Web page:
The following blog post originally appeared in the Global Business Hub section of boston.com. It was written by Mary Thompson-Jones, faculty director for Northeastern University College of Professional Studies’ Global Studies and International Affairs program and a former State Department official.
Boston area graduates from Northeastern and elsewhere are exactly what the World Bank and other international financial institutions need. Today’s graduates are more multicultural and more multidisciplinary than their colleagues from even a decade earlier. They come from more countries, speak more languages, and thanks to programs such as Northeastern’s Dialogues of Civilization and an ever-growing menu of co-ops, internships, and service learning projects, they are more likely to have studied and/or worked abroad.
When Dr. Kim took the helm of the World Bank less than a year ago, his appointment made waves because he is not the usual banker, but rather a physician and anthropologist with an impressive record in international public health policy. Critics saw his appointment as a slap to World Bank presidents of the past; supporters hailed it as an enlightened vision demonstrating that the economics of development needs experts from a wider range of disciplines. Still others said that after the scandals in international financial institutions (Paul Wolfowitz of the World Bank and Dominique Strauss-Kahn of the International Monetary Fund) it will be leadership skills, rather than knowledge of economics, that set the course for the organization’s future.
The World Bank is a collection of 188 countries who contribute funds which are dispersed in development projects focusing on the least developed parts of the world. With its sister institution, the International Monetary Fund, both were creations of the postwar era. They were conceived (in a mere three weeks) in July 1944 at the Mount Washington Hotel in Bretton Woods, New Hampshire, about 80 miles northeast of Dr. Kim’s previous workplace, Dartmouth College.
The Bank and the Fund became the institutions everyone loved to hate in the 1990s and 2000s, and their meetings were the scene of street fights and anti-globalization riots by coalitions of unlikely partners. The people doing the shouting may not have known much about international finance, but they knew instinctively that these gatherings of suit-clad bankers had gotten it all wrong.
To be sure, Dr. Kim inherits an institution with a legacy of some spectacular failed projects. They were launched in an era in which the Bank favored massive infrastructure construction that left countries with highways to nowhere, hydroelectric dams that wreaked environmental damage, or billion dollar pipeline projects that proved too tantalizing for countries with weak governance, in which stealing was all too easy.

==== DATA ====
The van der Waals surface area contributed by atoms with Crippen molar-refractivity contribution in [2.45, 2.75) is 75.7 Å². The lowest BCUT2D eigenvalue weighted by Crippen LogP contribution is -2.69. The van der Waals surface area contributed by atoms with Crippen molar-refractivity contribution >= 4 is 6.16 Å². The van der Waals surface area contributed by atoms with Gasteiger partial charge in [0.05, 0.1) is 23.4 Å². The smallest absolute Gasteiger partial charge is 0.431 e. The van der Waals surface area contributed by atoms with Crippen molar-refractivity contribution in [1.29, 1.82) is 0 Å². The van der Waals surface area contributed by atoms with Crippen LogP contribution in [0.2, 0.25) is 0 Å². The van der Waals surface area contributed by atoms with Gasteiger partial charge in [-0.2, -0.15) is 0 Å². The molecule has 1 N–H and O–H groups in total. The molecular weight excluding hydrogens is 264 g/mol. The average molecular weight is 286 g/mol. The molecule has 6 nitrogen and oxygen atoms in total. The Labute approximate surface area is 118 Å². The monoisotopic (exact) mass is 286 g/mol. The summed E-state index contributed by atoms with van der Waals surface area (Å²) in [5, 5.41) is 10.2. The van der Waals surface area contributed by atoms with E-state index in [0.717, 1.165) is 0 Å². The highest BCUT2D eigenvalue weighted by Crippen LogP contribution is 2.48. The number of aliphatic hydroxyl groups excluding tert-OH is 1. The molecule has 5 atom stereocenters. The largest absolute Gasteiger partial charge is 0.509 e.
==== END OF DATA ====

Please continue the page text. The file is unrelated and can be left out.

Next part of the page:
To be fair, the World Bank is hardly the only institution to discover that helping people out of poverty is harder than it looks. The list of funders who are associated with failed projects includes the United Nations, USAID and other national assistance agencies, and the world’s most respected NGOs.
Those failed projects should not mean that the World Bank’s mission of eradicating poverty is not worth pursuing. More than two billion of the world’s citizens live in poverty, defined as $2 a day. More than one billion – 20 percent — live in extreme poverty, on $1.25 a day. The need is there. For every project that gains headlines for its failure, there are a growing number of small micro-projects that have made a huge difference in people’s lives. Often they succeed because brilliant, dedicated people with a multiplicity of skills broke down institutional barriers and joined forces.
Dr. Kim’s educational background ought to resonate with today’s graduates. They are…used to working more collaboratively, reaching across knowledge boundaries, forging creative partnerships that no one thought of earlier.
Tomorrow’s projects are likely to break down traditional intellectual disciplines too. The World Bank is delving into new areas, such as civil society organizations. It recognizes that development work must include a broad national consensus that will be forged far beyond the halls of government. Development work must also include outreach work, to ensure marginalized people have a voice in projects that affect their future. This is exciting, difficult, and worthwhile work.
Dr. Kim’s educational background ought to resonate with today’s graduates. His idea of combining a medical degree and a doctorate in anthropology was uncommon back in the early 1990s. But today’s graduates routinely combine all manner of disciplines in imaginative and insightful ways. They are also used to working more collaboratively, reaching across knowledge boundaries, forging creative partnerships that no one thought of earlier. This kind of talent, coupled with a global outlook, is exactly what the World Bank needs.
Let’s hope Dr. Kim knows this, and turns his speaker’s platform into a call to service.
The image of Dr. Jim Yong Kim that accompanies this post originally appeared in The Telegraph.